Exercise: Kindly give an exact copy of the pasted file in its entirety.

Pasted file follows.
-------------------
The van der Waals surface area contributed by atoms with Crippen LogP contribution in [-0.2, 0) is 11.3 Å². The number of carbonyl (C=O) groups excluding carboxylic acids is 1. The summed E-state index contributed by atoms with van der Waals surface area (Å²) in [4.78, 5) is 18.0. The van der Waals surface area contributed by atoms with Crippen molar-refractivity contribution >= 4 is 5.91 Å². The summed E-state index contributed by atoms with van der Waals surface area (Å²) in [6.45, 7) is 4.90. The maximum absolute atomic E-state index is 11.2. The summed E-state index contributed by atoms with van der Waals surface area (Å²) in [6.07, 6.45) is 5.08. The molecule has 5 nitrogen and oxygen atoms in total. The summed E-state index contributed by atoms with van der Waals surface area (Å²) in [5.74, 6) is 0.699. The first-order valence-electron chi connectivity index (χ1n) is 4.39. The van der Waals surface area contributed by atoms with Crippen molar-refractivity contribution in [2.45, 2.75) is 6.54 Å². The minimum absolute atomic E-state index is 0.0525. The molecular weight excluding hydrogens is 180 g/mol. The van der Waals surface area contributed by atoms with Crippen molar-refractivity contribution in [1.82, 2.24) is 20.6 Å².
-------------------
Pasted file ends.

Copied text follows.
The van der Waals surface area contributed by atoms with Crippen LogP contribution in [-0.2, 0) is 11.3 Å². The number of carbonyl (C=O) groups excluding carboxylic acids is 1. The summed E-state index contributed by atoms with van der Waals surface area (Å²) in [4.78, 5) is 18.0. The van der Waals surface area contributed by atoms with Crippen molar-refractivity contribution >= 4 is 5.91 Å². The summed E-state index contributed by atoms with van der Waals surface area (Å²) in [6.45, 7) is 4.90. The maximum absolute atomic E-state index is 11.2. The summed E-state index contributed by atoms with van der Waals surface area (Å²) in [6.07, 6.45) is 5.08. The molecule has 5 nitrogen and oxygen atoms in total. The summed E-state index contributed by atoms with van der Waals surface area (Å²) in [5.74, 6) is 0.699. The first-order valence-electron chi connectivity index (χ1n) is 4.39. The van der Waals surface area contributed by atoms with Crippen molar-refractivity contribution in [2.45, 2.75) is 6.54 Å². The minimum absolute atomic E-state index is 0.0525. The molecular weight excluding hydrogens is 180 g/mol. The van der Waals surface area contributed by atoms with Crippen molar-refractivity contribution in [1.82, 2.24) is 20.6 Å².